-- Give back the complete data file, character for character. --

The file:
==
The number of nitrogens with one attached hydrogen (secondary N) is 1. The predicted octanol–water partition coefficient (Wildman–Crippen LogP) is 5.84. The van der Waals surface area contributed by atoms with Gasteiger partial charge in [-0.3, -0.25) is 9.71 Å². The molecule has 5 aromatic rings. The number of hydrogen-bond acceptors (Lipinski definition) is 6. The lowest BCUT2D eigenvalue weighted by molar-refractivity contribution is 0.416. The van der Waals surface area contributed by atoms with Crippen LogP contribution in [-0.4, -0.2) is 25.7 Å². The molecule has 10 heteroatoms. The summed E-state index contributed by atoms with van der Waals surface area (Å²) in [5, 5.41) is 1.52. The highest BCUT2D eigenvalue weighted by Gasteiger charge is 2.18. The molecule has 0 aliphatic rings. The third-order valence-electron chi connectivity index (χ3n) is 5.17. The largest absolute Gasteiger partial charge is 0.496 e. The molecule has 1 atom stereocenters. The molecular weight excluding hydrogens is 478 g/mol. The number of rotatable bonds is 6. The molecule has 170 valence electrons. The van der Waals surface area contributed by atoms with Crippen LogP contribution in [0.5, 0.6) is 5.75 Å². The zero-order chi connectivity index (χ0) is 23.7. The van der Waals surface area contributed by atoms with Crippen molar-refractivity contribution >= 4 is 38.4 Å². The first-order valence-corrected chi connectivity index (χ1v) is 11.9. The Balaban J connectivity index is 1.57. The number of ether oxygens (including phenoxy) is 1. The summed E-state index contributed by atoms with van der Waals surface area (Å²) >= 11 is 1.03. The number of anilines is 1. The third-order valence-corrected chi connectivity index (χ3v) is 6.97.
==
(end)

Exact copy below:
The number of nitrogens with one attached hydrogen (secondary N) is 1. The predicted octanol–water partition coefficient (Wildman–Crippen LogP) is 5.84. The van der Waals surface area contributed by atoms with Gasteiger partial charge in [-0.3, -0.25) is 9.71 Å². The molecule has 5 aromatic rings. The number of hydrogen-bond acceptors (Lipinski definition) is 6. The lowest BCUT2D eigenvalue weighted by molar-refractivity contribution is 0.416. The van der Waals surface area contributed by atoms with Crippen LogP contribution in [-0.4, -0.2) is 25.7 Å². The molecule has 10 heteroatoms. The summed E-state index contributed by atoms with van der Waals surface area (Å²) in [5, 5.41) is 1.52. The highest BCUT2D eigenvalue weighted by Gasteiger charge is 2.18. The molecule has 0 aliphatic rings. The third-order valence-electron chi connectivity index (χ3n) is 5.17. The largest absolute Gasteiger partial charge is 0.496 e. The molecule has 1 atom stereocenters. The molecular weight excluding hydrogens is 478 g/mol. The number of rotatable bonds is 6. The molecule has 170 valence electrons. The van der Waals surface area contributed by atoms with Crippen LogP contribution in [0.5, 0.6) is 5.75 Å². The zero-order chi connectivity index (χ0) is 23.7. The van der Waals surface area contributed by atoms with Crippen molar-refractivity contribution >= 4 is 38.4 Å². The first-order valence-corrected chi connectivity index (χ1v) is 11.9. The Balaban J connectivity index is 1.57. The number of ether oxygens (including phenoxy) is 1. The summed E-state index contributed by atoms with van der Waals surface area (Å²) >= 11 is 1.03. The number of anilines is 1. The third-order valence-corrected chi connectivity index (χ3v) is 6.97.